In addition to ongoing work over the long term, businesses often have projects with a more definite timetable with a beginning and an end. These projects need someone to work with the different people who are tasked with parts of the project, to check their status periodically, keep them moving on schedule and pull all the pieces together. This is project coordinating, typically done by a project coordinator and overseen by a project manager.


Project coordination is a project management method of assigning a person or a team to ensure that all aspects of the project are are completed in a timely manner, that snags are fixed and problems solved, and the project is finished on time and on budget.

Understanding Project Planning Basics

Project scope and project time frames (both short-term and overall deadline) represent essential features of project planning, especially as successful coordination requires long-term planning coupled with seamless execution. For example, if your business intends to open a new location, then you accurately must anticipate how long it will take to construct a store, obtain necessary permits, purchase furniture or equipment, as well as hire and train sufficient staff. Thus, a delay in receiving essential supplies can affect an entire project, such as by adding extra project costs.

Choosing Project Coordinators 

To maintain efficiency, consider designating one person or project management teams to serve as project coordinators. Project coordinators must have strong problem solving skills in order to anticipate and respond to unexpected delays or situations. Furthermore, they should be able to interact and negotiate with different types of people. If a project involves working with a business in Mexico, then coordinators should realize that business customs differ in Mexico from in the United States.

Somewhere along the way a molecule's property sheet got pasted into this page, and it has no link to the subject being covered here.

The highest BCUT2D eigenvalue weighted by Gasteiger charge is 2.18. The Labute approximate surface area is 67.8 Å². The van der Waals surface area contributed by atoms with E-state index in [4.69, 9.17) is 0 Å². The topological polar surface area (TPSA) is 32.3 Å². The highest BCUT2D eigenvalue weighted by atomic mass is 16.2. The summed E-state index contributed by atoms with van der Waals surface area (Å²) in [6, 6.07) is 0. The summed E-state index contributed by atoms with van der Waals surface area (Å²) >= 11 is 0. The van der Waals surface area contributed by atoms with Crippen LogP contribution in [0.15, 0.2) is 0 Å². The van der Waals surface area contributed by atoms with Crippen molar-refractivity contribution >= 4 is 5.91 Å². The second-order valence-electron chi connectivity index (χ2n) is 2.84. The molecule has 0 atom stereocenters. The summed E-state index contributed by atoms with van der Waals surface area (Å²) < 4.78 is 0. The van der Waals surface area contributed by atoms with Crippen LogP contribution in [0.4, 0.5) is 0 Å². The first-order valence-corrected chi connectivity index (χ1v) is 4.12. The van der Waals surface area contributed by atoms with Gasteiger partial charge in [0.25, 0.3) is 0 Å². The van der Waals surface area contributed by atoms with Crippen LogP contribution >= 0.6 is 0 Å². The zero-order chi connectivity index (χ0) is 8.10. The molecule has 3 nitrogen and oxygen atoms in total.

If you cannot create an independent project coordinator role, then adjust the project coordinator's duties to serve as an executive team assistant. For example, a project assistant could schedule meetings, prepare agendas, and assess progress with the overall goal of supporting project efficiency.

Improving Efficiency with Software

Incorporate software programs to increase efficiency, such as to maintain project files and manage key information. For certain projects, spreadsheets, graphs or wall charts work effectively. You also utilize programs like Microsoft Excel, or even develop proprietary software. For example, you could design a program to focus on an important aspect, such as total project costs incurred or quality control issues. Make sure that project information remains easily accessible to key participants.

Analyzing Project Risks

Continuously analyze project risks that could occur, or seem to be in danger of occurring, so you're prepared if they do happen. For example, whenever permits are needed or supplies are ordered there is the potential for unforeseen delay which can affect the entire project and risk not being able to complete the project on time. Some projects involve people from different organizations or businesses working together, which requires more careful coordination because the businesses operate differently. Project coordination must include contingency plans that can be swiftly implemented if needed.

Managing the Project in Stages

Project coordination is best done in stages, and sometimes different project coordinators are involved in the various stages, including creating an overall goal, planning essential tasks, plus executing and controlling the project. Develop a SWOT (strengths, weaknesses, opportunities, threats) or STEP (social, technological, economic, and political) analysis throughout different stages to evaluate project progress.